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In Brief: Goody’s Decline … Human Factor … Safeguard Stay

<STRONG>GOODY’S DECLINE</STRONG>: Shares of Goody’s Family Clothing Inc. fell 17.3 percent in Nasdaq trading Tuesday after the company said first-quarter earnings would be “significantly lower” than the 24 cents a share in last...

GOODY’S DECLINE: Shares of Goody’s Family Clothing Inc. fell 17.3 percent in Nasdaq trading Tuesday after the company said first-quarter earnings would be “significantly lower” than the 24 cents a share in last year’s comparable period. Robert Goodfriend, chairman and chief executive officer, said a variety of ills, including cold, wet weather and soaring gas prices, combined with an early Easter forced the firm “to be more promotional in an effort to stimulate sluggish sales.” The announcement, made late Monday, touched off selling Tuesday that reduced the price of a share of Goody’s by $1.89 to $9.05. Goody’s first quarter concludes at the end of April.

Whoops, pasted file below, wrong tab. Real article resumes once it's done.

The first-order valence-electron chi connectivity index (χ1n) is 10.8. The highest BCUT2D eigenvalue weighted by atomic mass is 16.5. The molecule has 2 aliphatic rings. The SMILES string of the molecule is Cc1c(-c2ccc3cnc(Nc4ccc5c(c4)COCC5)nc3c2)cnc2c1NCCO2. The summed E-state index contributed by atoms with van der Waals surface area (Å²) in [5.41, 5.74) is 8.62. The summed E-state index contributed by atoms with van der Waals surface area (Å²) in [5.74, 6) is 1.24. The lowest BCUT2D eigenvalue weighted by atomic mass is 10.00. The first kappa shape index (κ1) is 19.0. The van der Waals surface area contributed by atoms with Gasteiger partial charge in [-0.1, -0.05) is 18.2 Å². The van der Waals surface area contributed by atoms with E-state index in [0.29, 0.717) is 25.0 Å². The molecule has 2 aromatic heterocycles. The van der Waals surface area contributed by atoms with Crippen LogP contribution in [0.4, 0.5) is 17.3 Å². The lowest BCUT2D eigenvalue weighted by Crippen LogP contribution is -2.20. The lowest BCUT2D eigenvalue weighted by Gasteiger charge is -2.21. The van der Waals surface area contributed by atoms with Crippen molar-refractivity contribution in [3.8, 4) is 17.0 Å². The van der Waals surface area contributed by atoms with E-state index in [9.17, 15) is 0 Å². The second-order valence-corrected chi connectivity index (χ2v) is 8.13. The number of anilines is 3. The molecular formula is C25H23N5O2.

HUMAN FACTOR: François-Henri Pinault, a day after taking over as chief executive officer of PPR from Serge Weinberg, on Tuesday named Alain Luchez senior vice president of human resources of the French luxury and retail conglomerate. Luchez, who will also become a member of PPR’s executive committee, succeeds François Potier, who is leaving. Luchez, 52, was previously senior vice president of human resources at PPR’s Redcat’s mail-order division.

SAFEGUARD STAY: The U.S. Court of Appeals for the Federal Circuit has deferred until May consideration of the U.S. government’s motion to stay a preliminary injunction that has suspended its review of China safeguard petitions for more than two months. The court is to hear oral arguments in the case at that time. The deferral was the latest development in a legal battle between importers opposed to safeguard quotas and challenging federal authority to impose them and the federal government. It is another disappointment for a coalition of domestic textile and fiber producers and organized labor that had hoped the appeals court would overturn the injunction and allow 12 threat-based petitions targeting $1.9 billion in Chinese apparel and textile exports to move forward.